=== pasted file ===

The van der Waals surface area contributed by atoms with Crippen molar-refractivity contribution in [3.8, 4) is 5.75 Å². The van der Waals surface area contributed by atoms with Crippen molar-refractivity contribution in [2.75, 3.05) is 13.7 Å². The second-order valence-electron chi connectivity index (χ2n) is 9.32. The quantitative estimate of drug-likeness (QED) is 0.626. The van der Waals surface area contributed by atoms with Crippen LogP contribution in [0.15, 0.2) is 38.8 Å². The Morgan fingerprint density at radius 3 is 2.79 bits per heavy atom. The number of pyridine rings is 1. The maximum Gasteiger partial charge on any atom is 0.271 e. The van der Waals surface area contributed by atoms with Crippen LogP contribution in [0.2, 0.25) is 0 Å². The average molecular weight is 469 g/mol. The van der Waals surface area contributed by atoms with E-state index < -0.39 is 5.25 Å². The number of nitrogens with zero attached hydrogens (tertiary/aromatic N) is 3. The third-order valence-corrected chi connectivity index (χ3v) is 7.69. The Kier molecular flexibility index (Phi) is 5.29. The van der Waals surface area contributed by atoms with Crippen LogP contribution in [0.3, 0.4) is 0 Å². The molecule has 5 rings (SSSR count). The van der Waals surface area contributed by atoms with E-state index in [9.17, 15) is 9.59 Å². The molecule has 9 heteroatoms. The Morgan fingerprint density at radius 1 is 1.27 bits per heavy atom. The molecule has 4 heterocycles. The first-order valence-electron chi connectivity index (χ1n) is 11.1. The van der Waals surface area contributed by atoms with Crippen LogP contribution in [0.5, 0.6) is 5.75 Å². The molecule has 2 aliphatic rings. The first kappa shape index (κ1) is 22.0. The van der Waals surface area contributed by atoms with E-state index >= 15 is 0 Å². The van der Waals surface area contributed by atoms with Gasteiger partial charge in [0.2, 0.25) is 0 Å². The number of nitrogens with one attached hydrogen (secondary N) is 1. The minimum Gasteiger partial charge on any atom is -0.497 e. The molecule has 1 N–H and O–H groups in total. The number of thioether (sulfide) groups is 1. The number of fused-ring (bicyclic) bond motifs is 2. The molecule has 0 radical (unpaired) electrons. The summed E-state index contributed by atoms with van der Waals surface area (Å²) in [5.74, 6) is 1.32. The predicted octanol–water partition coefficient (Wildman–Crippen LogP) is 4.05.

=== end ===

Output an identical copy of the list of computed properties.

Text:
The van der Waals surface area contributed by atoms with Crippen molar-refractivity contribution in [3.8, 4) is 5.75 Å². The van der Waals surface area contributed by atoms with Crippen molar-refractivity contribution in [2.75, 3.05) is 13.7 Å². The second-order valence-electron chi connectivity index (χ2n) is 9.32. The quantitative estimate of drug-likeness (QED) is 0.626. The van der Waals surface area contributed by atoms with Crippen LogP contribution in [0.15, 0.2) is 38.8 Å². The Morgan fingerprint density at radius 3 is 2.79 bits per heavy atom. The number of pyridine rings is 1. The maximum Gasteiger partial charge on any atom is 0.271 e. The van der Waals surface area contributed by atoms with Crippen LogP contribution in [0.2, 0.25) is 0 Å². The average molecular weight is 469 g/mol. The van der Waals surface area contributed by atoms with E-state index < -0.39 is 5.25 Å². The number of nitrogens with zero attached hydrogens (tertiary/aromatic N) is 3. The third-order valence-corrected chi connectivity index (χ3v) is 7.69. The Kier molecular flexibility index (Phi) is 5.29. The van der Waals surface area contributed by atoms with Crippen LogP contribution in [0.3, 0.4) is 0 Å². The molecule has 5 rings (SSSR count). The van der Waals surface area contributed by atoms with E-state index in [9.17, 15) is 9.59 Å². The molecule has 9 heteroatoms. The Morgan fingerprint density at radius 1 is 1.27 bits per heavy atom. The molecule has 4 heterocycles. The first-order valence-electron chi connectivity index (χ1n) is 11.1. The van der Waals surface area contributed by atoms with Crippen LogP contribution in [0.5, 0.6) is 5.75 Å². The molecule has 2 aliphatic rings. The first kappa shape index (κ1) is 22.0. The van der Waals surface area contributed by atoms with E-state index >= 15 is 0 Å². The van der Waals surface area contributed by atoms with Gasteiger partial charge in [0.2, 0.25) is 0 Å². The number of nitrogens with one attached hydrogen (secondary N) is 1. The minimum Gasteiger partial charge on any atom is -0.497 e. The molecule has 1 N–H and O–H groups in total. The number of thioether (sulfide) groups is 1. The number of fused-ring (bicyclic) bond motifs is 2. The molecule has 0 radical (unpaired) electrons. The summed E-state index contributed by atoms with van der Waals surface area (Å²) in [5.74, 6) is 1.32. The predicted octanol–water partition coefficient (Wildman–Crippen LogP) is 4.05.